Trump has shown little evidence that he believes the United States fundamentally shares interests with its allies. He is coming off a G-7 summit that he not only departed early, but also where he feuded with America’s closest partners and blocked the signing of a traditional unified joint communiqué. As Jeffrey Goldberg’s discussions with administration officials suggest, the Trump approach is one of “No Friends, No Enemies,” where past collaboration shouldn’t “factor into the equation.”

Such behavior undercuts the fragile balance that reduces the strains of the autonomy/influence dilemma—and thereby the rationale for effective burden-sharing. So long as Washington pursues a narrowly defined agenda to which allies have minimal input, then European leaders have little reason to see their national interests as aligned with those of the United States. Without this shared map, toward what common challenges are they then to direct their increased spending?

Without this shared map, toward what common challenges are they then to direct their increased spending?

Allies in what?

Rather, a United States operating, as Robert Kagan recently described it, as a “rogue superpower…active, powerful and entirely out for itself,” offers European nations diminishing incentives to build their strategic planning and defense spending around cooperation with Washington. This will not end transatlantic security collaboration overnight. In a period of resurgent great power competition, American allies have sufficient challenges in their own neighborhoods to make them pause before abandoning partnership with the United States.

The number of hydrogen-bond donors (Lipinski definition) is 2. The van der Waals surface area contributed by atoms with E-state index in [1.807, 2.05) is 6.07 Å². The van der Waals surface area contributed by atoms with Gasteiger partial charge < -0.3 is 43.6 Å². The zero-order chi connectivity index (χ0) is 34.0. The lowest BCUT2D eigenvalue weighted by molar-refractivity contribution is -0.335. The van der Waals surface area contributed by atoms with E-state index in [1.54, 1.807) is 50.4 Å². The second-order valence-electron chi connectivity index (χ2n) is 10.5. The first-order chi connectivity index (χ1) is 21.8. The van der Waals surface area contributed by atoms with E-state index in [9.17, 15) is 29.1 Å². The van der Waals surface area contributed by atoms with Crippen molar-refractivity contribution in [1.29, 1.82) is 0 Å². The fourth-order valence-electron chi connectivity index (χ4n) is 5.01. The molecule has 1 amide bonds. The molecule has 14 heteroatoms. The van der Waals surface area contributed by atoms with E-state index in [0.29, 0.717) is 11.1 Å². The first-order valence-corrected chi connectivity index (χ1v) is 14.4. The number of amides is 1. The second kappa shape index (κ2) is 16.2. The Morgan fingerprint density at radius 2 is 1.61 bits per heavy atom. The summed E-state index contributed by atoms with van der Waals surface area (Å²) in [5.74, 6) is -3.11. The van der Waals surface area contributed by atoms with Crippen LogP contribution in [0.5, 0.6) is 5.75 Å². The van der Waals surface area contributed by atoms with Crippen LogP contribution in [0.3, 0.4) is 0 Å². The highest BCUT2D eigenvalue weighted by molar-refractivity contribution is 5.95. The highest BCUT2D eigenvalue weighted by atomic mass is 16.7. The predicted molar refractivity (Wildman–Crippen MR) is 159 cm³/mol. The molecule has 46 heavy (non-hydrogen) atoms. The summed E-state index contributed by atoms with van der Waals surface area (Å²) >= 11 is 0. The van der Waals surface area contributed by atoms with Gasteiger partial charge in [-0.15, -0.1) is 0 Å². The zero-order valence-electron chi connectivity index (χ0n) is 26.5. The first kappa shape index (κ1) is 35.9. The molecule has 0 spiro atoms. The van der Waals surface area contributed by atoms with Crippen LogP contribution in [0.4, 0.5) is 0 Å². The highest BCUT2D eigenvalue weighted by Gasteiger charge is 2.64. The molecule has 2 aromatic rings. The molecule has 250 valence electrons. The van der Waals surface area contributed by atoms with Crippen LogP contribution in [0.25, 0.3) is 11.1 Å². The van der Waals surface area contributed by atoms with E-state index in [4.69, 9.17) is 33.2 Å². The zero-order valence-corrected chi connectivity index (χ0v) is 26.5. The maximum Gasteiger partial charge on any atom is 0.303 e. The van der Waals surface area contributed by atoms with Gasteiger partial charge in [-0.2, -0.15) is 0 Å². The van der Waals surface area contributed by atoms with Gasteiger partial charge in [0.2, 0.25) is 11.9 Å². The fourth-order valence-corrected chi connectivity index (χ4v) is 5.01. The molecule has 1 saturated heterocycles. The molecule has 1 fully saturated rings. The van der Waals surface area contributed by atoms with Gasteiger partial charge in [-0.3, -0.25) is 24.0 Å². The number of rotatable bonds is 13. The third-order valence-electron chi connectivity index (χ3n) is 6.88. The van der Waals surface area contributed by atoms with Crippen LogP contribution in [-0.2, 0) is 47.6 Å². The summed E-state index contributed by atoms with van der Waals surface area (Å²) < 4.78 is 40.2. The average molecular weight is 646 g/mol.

However, suspicion, and even hedging, will begin eventually. Such an environment can only stymie progress on meaningful and necessary burden-sharing proposals by eroding the strategic framework in which any improvements would transpire.

Tangible initiatives, like those outlined in a Center for New American Security report in advance of the summit, to adapt the alliance to a changing geopolitical landscape will founder on the shoals of sovereignty. So long as the administration prioritizes sovereign autonomy, rather than exchange a degree of independence for influence, cooperation and burden-sharing between the United States and Europe will rest on a hollow foundation.

As the president arrives at the summit, he is poised to continue to stoke transatlantic division. He would be better served by appreciating that, as a recent open letter articulated, successful policy depends not only on “if all Allies fulfil their commitments,” but also if they “share a common vision for the future of the world’s most important alliance.”

Lacking such a vision, there will be little joint burden to share.